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Business Economists Upbeat on Rising Sales, Profit Margins

April NABE survey shows increased optimism about business conditions, some concerns about wage inflation.

A survey of business economists has 60% reporting rising sales at their firms, up from 41% in January. Sales increases were most evident in the goods-producing sector, with 83% of those surveyed in manufacturing and other related industries by the National Association of Business Economics reporting higher sales.

Rising profit margins were also reported by 40% of those surveyed, compared to 30% in the last quarterly survey. In the goods-producing sector, 44-45% of the panelists reported rising profit margins while slightly less than half reported their companies' profit margins were unchanged. Less than a quarter reported declining profit margins.

Nearly two-thirds of the economists polled predicted U.S. GDP will grow between 2.1% and 3% from the fourth quarter of 2011 to the fourth quarter of 2012. Some 15% forecast that GDP will exceed 3%, much higher than in previous surveys.

Goods-producing companies led the way in charging higher prices, with 55% reporting price increases from their firms.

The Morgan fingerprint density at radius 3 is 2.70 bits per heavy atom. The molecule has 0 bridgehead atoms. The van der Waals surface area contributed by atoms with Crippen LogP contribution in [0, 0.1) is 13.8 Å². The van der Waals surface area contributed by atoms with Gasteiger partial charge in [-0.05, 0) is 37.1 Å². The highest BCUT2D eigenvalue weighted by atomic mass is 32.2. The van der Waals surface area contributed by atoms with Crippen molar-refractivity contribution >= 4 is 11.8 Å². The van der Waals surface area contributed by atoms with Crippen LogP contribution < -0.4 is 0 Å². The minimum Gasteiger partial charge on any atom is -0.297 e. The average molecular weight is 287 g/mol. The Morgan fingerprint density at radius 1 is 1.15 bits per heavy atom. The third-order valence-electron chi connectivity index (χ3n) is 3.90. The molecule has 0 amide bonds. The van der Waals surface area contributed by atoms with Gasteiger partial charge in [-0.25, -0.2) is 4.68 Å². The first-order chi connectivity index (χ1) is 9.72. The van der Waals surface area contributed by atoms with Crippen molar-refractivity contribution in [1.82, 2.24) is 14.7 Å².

"The panelists suggest continued stability in prices, with the possibility of some upward pressure," said Dr. Nayantar Hensel, a professor of Industry and Business at National Defense University who analyzed the data from the quarterly survey. "As in the prior surveys, over half of NABE panelists continue to report unchanged materials prices, while 37% report rising materials costs."

Employment showed little change in the first quarter, with 59% overall reporting no change in employment. In the goods-producing sector, 33% reported rising employment and 25% reported falling employment levels. But looking ahead to the next six months, 39% predicted more hiring, a jump from 27% in January.

Unlike employment, there was more evidence that wages already are on the rise. NABE noted that 44% of panelists reported higher wages and salaries in their firms, up significantly from the previous four surveys. Just under half reported no change in wages.

While only 29% overall of economists reported rising capital spending, 60% of the economists in the goods-producing sector said spending at their firms had increased.Some 36% of panelists in the goods-producing sector expect capital spending to increase by 10% or less over then next 12 months.

Neither the potential for higher oil prices or the European debt crisis seem to have the panelists overly concerned, Hensel observed. "Only 11% of NABE panelists expect the maximum price for West Texas Intermediate crude oil will exceed $130 over the next six months. Over 70% of panelists have reported no impact of the European crisis on their sales and expect little impact over the next six months, he said.

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